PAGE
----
Jan. 7, 2021 — With original vote totals being finalized for the Georgia runoffs we see Rev. Raphael Warnock (D) defeating appointed Sen. Kelly Loeffler (R) by 73,404 votes (50.8 percent) while Jon Ossoff (D) unseated Sen. David Perdue (R) with a margin of 35,615 tallies (50.4 percent).

Looking at the individual county returns along with adhering to the premise that despite what was a record overall runoff turnout (89.7 percent of the general election participation factor), the Democrats obviously did a better job of getting their voters to return for the secondary election than Republicans.

The result was surprising to us in that we predicted a close Republican victory in both contests. We were correct in forecasting that one party would win both seats, and a closer look at the county data indicates that the voters, as well as the contenders themselves running as teams, perceived the two individual runoffs as a candidate slate.

In our final analysis, missing the actual result can largely be attributed to a mistake in interpreting the early voting data.

The Target Smart statistical organization was reporting the early vote numbers and, throughout the pre-election vote-casting period, it was apparent that two points were running in the Democrats’ favor and three for the Republicans. It was clear at the end that the black turnout ran three points higher when compared to the regular election early voting numbers. Second, Democrats had closed the early voting partisan participation percentage gap by a net five percentage points.

These factors were countered in that the Republicans led in overall early voting and the numbers of those 50 years old and over were also up substantially over their regular 2020 election rate. Additionally, the categorization of over 211,000 unaffiliated voters being among the early voters was looked at as largely benefiting the GOP when remembering that 115,039 individuals had voted for the Libertarian candidate in the regular Perdue-Ossoff campaign, thus forcing the runoff. Since they are primarily right-of-center voters, it was presumed that they would break toward Perdue and Loeffler in the secondary elections.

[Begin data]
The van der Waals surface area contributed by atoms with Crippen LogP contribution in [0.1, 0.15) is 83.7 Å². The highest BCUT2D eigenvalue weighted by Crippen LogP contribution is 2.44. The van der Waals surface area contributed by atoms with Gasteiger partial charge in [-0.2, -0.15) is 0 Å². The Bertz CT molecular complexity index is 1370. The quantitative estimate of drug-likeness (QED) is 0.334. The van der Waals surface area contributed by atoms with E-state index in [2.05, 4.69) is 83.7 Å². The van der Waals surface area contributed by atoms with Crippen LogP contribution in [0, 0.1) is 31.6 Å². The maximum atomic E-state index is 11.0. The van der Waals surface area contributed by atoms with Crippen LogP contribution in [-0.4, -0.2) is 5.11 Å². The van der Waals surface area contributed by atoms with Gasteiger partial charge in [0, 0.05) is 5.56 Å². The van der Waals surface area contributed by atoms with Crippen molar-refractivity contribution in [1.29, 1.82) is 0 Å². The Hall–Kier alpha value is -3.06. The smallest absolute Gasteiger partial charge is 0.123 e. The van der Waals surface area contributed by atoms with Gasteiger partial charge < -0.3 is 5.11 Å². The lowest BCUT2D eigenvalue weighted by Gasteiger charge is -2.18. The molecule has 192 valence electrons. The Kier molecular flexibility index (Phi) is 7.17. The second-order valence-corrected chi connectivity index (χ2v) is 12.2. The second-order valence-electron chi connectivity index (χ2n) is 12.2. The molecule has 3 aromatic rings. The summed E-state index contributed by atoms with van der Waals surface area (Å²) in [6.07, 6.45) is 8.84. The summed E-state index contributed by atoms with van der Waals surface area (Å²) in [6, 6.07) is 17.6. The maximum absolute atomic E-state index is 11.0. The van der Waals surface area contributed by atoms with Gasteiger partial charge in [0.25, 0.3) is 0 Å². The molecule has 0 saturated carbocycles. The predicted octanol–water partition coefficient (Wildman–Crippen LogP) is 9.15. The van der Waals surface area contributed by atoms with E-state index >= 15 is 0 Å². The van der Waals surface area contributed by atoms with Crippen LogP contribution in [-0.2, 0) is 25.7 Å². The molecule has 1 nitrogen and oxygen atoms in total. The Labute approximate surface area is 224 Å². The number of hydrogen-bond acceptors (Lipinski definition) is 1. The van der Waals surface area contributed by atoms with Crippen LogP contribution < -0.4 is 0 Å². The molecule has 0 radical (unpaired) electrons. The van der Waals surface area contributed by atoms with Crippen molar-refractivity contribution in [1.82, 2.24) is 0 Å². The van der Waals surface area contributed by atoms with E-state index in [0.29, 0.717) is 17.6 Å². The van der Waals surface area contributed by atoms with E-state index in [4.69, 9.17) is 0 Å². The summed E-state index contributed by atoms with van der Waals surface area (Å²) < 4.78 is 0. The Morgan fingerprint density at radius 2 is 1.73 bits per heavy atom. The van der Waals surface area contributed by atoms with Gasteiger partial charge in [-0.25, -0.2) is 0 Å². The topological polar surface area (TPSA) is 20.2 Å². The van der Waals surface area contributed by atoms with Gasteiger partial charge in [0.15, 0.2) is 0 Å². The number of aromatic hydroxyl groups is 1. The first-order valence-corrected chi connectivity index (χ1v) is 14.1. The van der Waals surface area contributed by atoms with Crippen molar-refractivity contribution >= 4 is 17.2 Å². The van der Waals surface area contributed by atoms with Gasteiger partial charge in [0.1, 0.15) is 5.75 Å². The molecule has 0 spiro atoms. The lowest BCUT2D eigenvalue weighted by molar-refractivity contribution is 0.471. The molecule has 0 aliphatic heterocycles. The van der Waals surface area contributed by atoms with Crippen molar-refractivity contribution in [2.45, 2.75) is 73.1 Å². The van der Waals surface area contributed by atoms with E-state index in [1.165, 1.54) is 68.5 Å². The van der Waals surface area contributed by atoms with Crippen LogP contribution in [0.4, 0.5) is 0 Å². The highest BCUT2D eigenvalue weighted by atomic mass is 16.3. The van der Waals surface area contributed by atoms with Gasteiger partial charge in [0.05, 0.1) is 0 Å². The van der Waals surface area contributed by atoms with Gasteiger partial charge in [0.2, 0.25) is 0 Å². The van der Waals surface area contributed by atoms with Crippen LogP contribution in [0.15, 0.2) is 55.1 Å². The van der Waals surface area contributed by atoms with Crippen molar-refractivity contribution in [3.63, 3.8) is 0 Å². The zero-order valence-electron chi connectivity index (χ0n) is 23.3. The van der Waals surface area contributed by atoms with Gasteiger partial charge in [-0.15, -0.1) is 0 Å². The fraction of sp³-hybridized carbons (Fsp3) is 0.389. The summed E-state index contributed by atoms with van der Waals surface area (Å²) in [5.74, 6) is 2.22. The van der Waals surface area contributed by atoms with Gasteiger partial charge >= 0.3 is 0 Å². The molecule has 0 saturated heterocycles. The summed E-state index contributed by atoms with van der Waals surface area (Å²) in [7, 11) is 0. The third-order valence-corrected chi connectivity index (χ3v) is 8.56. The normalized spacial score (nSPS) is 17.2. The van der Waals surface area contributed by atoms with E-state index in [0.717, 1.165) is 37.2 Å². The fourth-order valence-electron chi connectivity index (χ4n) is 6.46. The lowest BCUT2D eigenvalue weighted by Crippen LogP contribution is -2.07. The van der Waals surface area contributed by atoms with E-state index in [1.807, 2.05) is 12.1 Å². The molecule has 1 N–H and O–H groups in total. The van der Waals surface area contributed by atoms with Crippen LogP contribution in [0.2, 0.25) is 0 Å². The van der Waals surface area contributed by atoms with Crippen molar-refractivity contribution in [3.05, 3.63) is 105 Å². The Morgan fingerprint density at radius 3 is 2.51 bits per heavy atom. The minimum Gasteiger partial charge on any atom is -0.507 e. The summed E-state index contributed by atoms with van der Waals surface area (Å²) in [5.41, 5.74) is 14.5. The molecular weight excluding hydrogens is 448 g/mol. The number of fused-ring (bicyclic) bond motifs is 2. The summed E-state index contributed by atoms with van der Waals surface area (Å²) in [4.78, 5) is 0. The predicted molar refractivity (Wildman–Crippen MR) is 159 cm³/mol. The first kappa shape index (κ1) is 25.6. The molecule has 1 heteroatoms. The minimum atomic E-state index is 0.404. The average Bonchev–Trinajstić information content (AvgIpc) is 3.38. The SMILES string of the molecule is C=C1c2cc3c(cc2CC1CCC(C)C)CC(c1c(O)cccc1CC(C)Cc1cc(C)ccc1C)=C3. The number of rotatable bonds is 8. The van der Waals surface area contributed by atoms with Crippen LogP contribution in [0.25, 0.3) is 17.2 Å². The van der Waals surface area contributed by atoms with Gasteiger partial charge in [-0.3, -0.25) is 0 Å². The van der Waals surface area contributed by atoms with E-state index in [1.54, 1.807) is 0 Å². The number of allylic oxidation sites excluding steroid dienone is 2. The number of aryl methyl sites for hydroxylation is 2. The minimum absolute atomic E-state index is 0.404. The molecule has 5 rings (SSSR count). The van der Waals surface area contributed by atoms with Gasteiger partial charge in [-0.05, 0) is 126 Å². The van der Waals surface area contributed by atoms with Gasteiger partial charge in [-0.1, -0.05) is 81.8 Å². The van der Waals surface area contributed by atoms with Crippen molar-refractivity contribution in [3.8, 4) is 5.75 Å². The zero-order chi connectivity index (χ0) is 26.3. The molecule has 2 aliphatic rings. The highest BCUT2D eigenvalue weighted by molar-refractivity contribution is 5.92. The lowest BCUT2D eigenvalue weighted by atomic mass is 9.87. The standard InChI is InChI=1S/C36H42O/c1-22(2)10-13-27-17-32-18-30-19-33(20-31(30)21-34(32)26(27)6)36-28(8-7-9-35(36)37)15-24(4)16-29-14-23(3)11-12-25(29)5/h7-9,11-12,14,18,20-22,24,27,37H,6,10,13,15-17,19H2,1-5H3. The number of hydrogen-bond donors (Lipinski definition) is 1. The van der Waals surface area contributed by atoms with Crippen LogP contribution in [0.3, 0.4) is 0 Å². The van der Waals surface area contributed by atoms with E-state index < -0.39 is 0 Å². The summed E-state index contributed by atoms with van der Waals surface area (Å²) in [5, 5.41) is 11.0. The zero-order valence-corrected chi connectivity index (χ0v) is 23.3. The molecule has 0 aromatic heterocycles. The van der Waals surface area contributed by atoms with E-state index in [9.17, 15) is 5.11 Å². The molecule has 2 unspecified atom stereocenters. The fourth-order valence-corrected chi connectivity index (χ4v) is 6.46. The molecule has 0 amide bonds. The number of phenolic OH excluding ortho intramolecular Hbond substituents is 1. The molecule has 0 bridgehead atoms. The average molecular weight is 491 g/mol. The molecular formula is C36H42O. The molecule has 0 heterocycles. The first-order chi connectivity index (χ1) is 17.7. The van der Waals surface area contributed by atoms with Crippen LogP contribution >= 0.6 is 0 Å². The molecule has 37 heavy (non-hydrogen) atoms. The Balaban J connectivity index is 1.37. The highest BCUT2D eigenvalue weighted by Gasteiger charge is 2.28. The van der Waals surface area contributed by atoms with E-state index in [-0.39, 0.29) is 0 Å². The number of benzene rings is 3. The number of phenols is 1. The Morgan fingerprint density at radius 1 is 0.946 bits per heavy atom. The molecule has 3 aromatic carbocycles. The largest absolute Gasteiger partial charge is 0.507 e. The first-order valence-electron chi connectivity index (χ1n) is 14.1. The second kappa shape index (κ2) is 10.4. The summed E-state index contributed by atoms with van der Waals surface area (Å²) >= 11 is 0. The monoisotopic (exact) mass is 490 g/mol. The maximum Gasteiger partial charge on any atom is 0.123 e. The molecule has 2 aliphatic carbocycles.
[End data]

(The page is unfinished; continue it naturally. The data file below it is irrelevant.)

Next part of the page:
This analysis proved incorrect. We can now see that the increased black participation rate and the significant closing of the overall early voting gap between Republicans and Democrats were clearly the more important clues as the precursor to the final runoff vote totals rather than the 50-plus increased turnout, overall rate, and perceived unaffiliated leaning.

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Iowa: Questioning the Polls

By Jim Ellis

Oct. 19, 2020 — Every political observer remembers that the cumulative polling community incorrectly predicted the Great Lakes states of Michigan, Pennsylvania, and Wisconsin in the 2016 Trump-Clinton presidential race, but further research finds additional significant misses in succeeding elections.

Political research reveals that two of those campaigns came in Iowa during the 2016 presidential race and the hotly contested governor’s race two years later. Today, we look at the Hawkeye State numbers with the goal of potentially ascertaining if there is a common polling pattern or consistent error factor.

In October, four polls have been released for the 2020 contest from a like number of different pollsters, two from left of center organizations while the other two are independent entities. The research organizations are Data for Progress, Civiqs for the Daily Kos Elections webpage, YouGov, and Quinnipiac University. Each has conducted one October Iowa survey.

In the presidential race, the polls yield former vice president Joe Biden an average lead of just over one percentage point. The cumulative ballot test mode then finds Des Moines real estate executive Theresa Greenfield (D) topping Sen. Joni Ernst (R) with a margin of four percentage points.

How do these numbers compare to recent polling vs. results electoral history, and is there an inherent Republican under-poll present?

In 2016, the Real Clear Politics polling average from Nov. 1-4 found then-candidate Donald Trump leading former Secretary of State Hillary Clinton by a mean average of three percentage points derived from three polls and three different polling firms. On Election Day, Nov. 4, 2016, Trump carried the state by a much larger 9.5-point margin.

Overall, 26 Iowa polls were released during the 2016 election cycle, with Trump recording a cumulative average lead of under half of one percentage point. According to the Real Clear Politics polling archives, 12 firms combined to reach the grand total, including Public Policy Polling (5 surveys), NBC News/Wall Street Journal/Marist College (5), Loras College (3), Quinnipiac University (3), Emerson College (2), and Selzer & Company for the Des Moines Register (2). The widest spread came from Loras College (Clinton plus-14) at the end of June. The Selzer & Company for the Des Moines Register poll produced the most accurate finding, Trump plus-7, at the very end of the election cycle (Nov. 1-4, 2016).